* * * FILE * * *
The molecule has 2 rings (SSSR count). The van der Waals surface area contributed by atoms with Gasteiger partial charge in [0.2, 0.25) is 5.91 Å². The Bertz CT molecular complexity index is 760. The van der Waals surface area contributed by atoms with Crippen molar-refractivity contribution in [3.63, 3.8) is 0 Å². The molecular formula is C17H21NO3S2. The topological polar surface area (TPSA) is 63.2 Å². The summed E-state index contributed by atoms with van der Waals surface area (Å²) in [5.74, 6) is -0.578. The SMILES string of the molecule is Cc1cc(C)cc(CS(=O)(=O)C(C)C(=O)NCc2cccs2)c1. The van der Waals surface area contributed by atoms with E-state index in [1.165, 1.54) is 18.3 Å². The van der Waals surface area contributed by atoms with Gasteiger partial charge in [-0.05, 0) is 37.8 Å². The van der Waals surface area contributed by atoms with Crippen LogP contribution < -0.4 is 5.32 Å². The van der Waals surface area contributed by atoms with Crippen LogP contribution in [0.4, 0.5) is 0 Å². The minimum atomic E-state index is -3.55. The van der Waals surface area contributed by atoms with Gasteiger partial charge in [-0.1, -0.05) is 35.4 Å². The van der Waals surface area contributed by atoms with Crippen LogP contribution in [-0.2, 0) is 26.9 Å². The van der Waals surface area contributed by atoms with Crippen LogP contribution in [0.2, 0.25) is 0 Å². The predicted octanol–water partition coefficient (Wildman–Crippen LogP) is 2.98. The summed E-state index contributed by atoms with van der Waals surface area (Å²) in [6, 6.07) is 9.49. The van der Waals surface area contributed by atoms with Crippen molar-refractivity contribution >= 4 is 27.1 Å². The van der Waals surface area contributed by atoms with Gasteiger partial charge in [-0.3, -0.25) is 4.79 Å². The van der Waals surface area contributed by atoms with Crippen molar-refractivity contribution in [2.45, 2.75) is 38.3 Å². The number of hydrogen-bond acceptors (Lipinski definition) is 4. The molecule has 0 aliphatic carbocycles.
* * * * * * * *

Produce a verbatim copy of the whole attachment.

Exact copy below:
The molecule has 2 rings (SSSR count). The van der Waals surface area contributed by atoms with Gasteiger partial charge in [0.2, 0.25) is 5.91 Å². The Bertz CT molecular complexity index is 760. The van der Waals surface area contributed by atoms with Crippen molar-refractivity contribution in [3.63, 3.8) is 0 Å². The molecular formula is C17H21NO3S2. The topological polar surface area (TPSA) is 63.2 Å². The summed E-state index contributed by atoms with van der Waals surface area (Å²) in [5.74, 6) is -0.578. The SMILES string of the molecule is Cc1cc(C)cc(CS(=O)(=O)C(C)C(=O)NCc2cccs2)c1. The van der Waals surface area contributed by atoms with E-state index in [1.165, 1.54) is 18.3 Å². The van der Waals surface area contributed by atoms with Gasteiger partial charge in [-0.05, 0) is 37.8 Å². The van der Waals surface area contributed by atoms with Crippen LogP contribution < -0.4 is 5.32 Å². The van der Waals surface area contributed by atoms with Crippen LogP contribution in [0.4, 0.5) is 0 Å². The minimum atomic E-state index is -3.55. The van der Waals surface area contributed by atoms with Gasteiger partial charge in [-0.1, -0.05) is 35.4 Å². The van der Waals surface area contributed by atoms with Crippen LogP contribution in [-0.2, 0) is 26.9 Å². The van der Waals surface area contributed by atoms with Crippen LogP contribution in [0.2, 0.25) is 0 Å². The predicted octanol–water partition coefficient (Wildman–Crippen LogP) is 2.98. The summed E-state index contributed by atoms with van der Waals surface area (Å²) in [6, 6.07) is 9.49. The van der Waals surface area contributed by atoms with Crippen molar-refractivity contribution >= 4 is 27.1 Å². The van der Waals surface area contributed by atoms with Gasteiger partial charge in [-0.3, -0.25) is 4.79 Å². The van der Waals surface area contributed by atoms with Crippen molar-refractivity contribution in [2.45, 2.75) is 38.3 Å². The number of hydrogen-bond acceptors (Lipinski definition) is 4. The molecule has 0 aliphatic carbocycles.